Italy's Economy Minister Vittorio Grilli brushed aside on Saturday any threat to next week's debt auctions from the latest downgrade of the country's debt.
Italy is one of the world's biggest sovereign debtors and investors have been rattled by elections that delivered a strong protest vote against the sort of austerity measures that would be a condition of any European Central Bank support in the debt markets.
"Obviously (the downgrade) does not please me, but it does not surprise me," Grilli said of Friday's one-notch cut from Fitch, taking Italy's sovereign rating to BBB-plus.
"We always prepare debt sales in every detail," Grilli said on the sidelines of The European House-Ambrosetti workshop.
"I am confident that next week's debt auctions will go well," he said.
The Italian treasury will offer 7.75 billion euros (6 billion pounds) of one-year bills on March 12 and up to 7.25 billion euros of BTP bond and CCTeu floating rate notes on March 13.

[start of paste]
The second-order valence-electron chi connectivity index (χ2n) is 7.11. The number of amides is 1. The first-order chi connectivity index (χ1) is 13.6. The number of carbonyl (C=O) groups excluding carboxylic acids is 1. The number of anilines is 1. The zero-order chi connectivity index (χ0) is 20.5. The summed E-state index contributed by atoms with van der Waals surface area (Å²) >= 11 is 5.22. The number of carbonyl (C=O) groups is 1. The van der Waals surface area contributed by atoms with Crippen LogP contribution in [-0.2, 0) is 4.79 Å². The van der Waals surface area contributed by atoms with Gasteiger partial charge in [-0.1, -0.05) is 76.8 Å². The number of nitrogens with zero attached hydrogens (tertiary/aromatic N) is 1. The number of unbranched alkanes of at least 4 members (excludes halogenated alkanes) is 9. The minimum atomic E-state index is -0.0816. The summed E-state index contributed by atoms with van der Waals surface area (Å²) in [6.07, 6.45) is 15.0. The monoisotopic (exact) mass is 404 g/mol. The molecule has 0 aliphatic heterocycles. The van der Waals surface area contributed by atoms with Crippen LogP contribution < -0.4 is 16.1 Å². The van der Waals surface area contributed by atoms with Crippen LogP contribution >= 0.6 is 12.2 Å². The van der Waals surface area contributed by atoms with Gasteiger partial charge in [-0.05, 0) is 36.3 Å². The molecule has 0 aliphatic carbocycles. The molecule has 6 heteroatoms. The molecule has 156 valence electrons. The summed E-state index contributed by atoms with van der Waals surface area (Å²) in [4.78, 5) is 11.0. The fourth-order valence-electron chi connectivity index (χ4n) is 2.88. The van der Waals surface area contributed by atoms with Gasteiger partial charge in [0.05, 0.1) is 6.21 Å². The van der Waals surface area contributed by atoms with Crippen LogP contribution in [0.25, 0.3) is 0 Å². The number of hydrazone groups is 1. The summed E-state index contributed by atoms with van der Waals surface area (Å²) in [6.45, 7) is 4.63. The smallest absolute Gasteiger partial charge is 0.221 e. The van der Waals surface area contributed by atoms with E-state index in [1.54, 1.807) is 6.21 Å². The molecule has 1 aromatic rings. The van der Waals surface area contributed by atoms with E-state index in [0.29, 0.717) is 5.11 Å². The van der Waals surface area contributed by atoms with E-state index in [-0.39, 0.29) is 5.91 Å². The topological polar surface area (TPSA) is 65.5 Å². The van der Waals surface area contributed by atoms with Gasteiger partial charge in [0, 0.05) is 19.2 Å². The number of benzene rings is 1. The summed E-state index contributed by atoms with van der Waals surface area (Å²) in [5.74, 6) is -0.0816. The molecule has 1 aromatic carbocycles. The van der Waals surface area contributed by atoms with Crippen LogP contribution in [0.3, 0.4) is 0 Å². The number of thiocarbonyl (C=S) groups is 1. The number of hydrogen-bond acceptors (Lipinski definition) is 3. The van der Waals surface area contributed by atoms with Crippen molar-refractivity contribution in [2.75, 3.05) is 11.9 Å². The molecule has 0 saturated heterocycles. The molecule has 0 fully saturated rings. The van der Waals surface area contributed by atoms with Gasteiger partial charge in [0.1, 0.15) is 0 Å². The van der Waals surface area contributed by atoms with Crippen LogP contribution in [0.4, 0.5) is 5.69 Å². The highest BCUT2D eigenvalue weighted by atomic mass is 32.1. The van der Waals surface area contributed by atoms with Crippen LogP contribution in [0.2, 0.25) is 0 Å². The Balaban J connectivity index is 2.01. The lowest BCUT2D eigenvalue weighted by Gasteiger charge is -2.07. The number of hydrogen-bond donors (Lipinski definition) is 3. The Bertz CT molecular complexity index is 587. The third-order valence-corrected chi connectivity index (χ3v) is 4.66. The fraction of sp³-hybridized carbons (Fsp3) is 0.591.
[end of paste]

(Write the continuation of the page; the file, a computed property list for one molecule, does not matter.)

Fitch said its outlook on Italy's debt was negative, raising the risk its next move will be a further downgrade.
The rating agency said the downgrade was partly due to political uncertainty after last week's inconclusive vote but also to deep recession and rising debt.
Grilli said the country would continue on the reform trail started by Mario Monti's technocrat government.
The February vote produced a hung parliament, with a centre-left coalition winning the lower house but falling short of control of the Senate, which has equal legislative powers.
"The vote took place only few days ago, Italy is moving within the normal timeframe every country needs in order to take political decisions," Grilli said on Saturday, adding he expected clarity on the political front in the next few days.
"The treasury will do everything necessary to keep the country safe," he said.
(Reporting by Francesca Landini, editing by Stephen Jewkes/Ruth Pitchford)